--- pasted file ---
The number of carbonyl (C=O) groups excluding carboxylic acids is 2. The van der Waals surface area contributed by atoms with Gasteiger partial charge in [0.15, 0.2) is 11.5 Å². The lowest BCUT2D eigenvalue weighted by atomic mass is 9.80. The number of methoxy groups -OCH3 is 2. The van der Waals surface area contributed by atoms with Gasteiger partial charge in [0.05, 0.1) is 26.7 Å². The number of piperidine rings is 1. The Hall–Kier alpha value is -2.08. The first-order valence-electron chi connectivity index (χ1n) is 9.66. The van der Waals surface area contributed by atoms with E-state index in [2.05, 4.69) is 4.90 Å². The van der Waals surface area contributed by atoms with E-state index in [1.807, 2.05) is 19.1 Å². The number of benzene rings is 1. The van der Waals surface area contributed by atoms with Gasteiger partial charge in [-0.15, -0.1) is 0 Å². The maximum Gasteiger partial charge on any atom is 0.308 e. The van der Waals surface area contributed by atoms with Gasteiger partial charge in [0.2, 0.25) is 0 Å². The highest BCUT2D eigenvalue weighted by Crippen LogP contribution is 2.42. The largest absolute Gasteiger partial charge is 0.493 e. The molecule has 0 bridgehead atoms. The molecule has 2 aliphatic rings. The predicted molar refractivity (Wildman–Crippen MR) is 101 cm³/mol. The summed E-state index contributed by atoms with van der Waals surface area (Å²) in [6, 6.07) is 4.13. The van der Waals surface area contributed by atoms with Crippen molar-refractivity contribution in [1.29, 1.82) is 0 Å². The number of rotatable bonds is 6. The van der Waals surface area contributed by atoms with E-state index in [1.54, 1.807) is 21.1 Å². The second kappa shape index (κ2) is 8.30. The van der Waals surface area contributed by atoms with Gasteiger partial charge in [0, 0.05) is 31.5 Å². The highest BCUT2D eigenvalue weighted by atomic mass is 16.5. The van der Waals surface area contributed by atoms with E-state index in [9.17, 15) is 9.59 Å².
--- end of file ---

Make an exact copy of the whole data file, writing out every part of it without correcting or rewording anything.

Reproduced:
The number of carbonyl (C=O) groups excluding carboxylic acids is 2. The van der Waals surface area contributed by atoms with Gasteiger partial charge in [0.15, 0.2) is 11.5 Å². The lowest BCUT2D eigenvalue weighted by atomic mass is 9.80. The number of methoxy groups -OCH3 is 2. The van der Waals surface area contributed by atoms with Gasteiger partial charge in [0.05, 0.1) is 26.7 Å². The number of piperidine rings is 1. The Hall–Kier alpha value is -2.08. The first-order valence-electron chi connectivity index (χ1n) is 9.66. The van der Waals surface area contributed by atoms with E-state index in [2.05, 4.69) is 4.90 Å². The van der Waals surface area contributed by atoms with E-state index in [1.807, 2.05) is 19.1 Å². The number of benzene rings is 1. The van der Waals surface area contributed by atoms with Gasteiger partial charge in [-0.15, -0.1) is 0 Å². The maximum Gasteiger partial charge on any atom is 0.308 e. The van der Waals surface area contributed by atoms with Gasteiger partial charge in [0.2, 0.25) is 0 Å². The highest BCUT2D eigenvalue weighted by Crippen LogP contribution is 2.42. The largest absolute Gasteiger partial charge is 0.493 e. The molecule has 0 bridgehead atoms. The molecule has 2 aliphatic rings. The predicted molar refractivity (Wildman–Crippen MR) is 101 cm³/mol. The summed E-state index contributed by atoms with van der Waals surface area (Å²) in [6, 6.07) is 4.13. The van der Waals surface area contributed by atoms with Crippen molar-refractivity contribution in [1.29, 1.82) is 0 Å². The number of rotatable bonds is 6. The van der Waals surface area contributed by atoms with E-state index in [1.54, 1.807) is 21.1 Å². The second kappa shape index (κ2) is 8.30. The van der Waals surface area contributed by atoms with Gasteiger partial charge in [0, 0.05) is 31.5 Å². The highest BCUT2D eigenvalue weighted by atomic mass is 16.5. The van der Waals surface area contributed by atoms with E-state index in [9.17, 15) is 9.59 Å².